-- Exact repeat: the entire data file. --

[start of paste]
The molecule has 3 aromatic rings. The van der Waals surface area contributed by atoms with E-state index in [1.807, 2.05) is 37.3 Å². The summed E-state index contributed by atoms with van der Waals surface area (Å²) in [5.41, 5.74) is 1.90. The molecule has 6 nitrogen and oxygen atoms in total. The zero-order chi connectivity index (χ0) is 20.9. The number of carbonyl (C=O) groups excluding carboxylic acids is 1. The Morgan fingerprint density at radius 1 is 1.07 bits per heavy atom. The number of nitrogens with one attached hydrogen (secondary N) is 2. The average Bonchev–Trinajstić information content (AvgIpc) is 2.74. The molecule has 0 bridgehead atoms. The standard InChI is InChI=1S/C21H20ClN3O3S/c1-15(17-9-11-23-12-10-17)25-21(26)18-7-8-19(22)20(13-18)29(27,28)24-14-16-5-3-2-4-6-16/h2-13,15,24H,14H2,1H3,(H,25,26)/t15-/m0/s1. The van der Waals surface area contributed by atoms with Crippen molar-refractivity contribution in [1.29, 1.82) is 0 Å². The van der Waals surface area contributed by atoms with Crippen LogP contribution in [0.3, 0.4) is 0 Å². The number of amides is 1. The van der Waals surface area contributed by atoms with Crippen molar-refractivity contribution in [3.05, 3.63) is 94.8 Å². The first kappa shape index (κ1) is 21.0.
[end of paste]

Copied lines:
The molecule has 3 aromatic rings. The van der Waals surface area contributed by atoms with E-state index in [1.807, 2.05) is 37.3 Å². The summed E-state index contributed by atoms with van der Waals surface area (Å²) in [5.41, 5.74) is 1.90. The molecule has 6 nitrogen and oxygen atoms in total. The zero-order chi connectivity index (χ0) is 20.9. The number of carbonyl (C=O) groups excluding carboxylic acids is 1. The Morgan fingerprint density at radius 1 is 1.07 bits per heavy atom. The number of nitrogens with one attached hydrogen (secondary N) is 2. The average Bonchev–Trinajstić information content (AvgIpc) is 2.74. The molecule has 0 bridgehead atoms. The standard InChI is InChI=1S/C21H20ClN3O3S/c1-15(17-9-11-23-12-10-17)25-21(26)18-7-8-19(22)20(13-18)29(27,28)24-14-16-5-3-2-4-6-16/h2-13,15,24H,14H2,1H3,(H,25,26)/t15-/m0/s1. The van der Waals surface area contributed by atoms with Crippen molar-refractivity contribution in [1.29, 1.82) is 0 Å². The van der Waals surface area contributed by atoms with Crippen LogP contribution in [0.3, 0.4) is 0 Å². The number of amides is 1. The van der Waals surface area contributed by atoms with Crippen molar-refractivity contribution in [3.05, 3.63) is 94.8 Å². The first kappa shape index (κ1) is 21.0.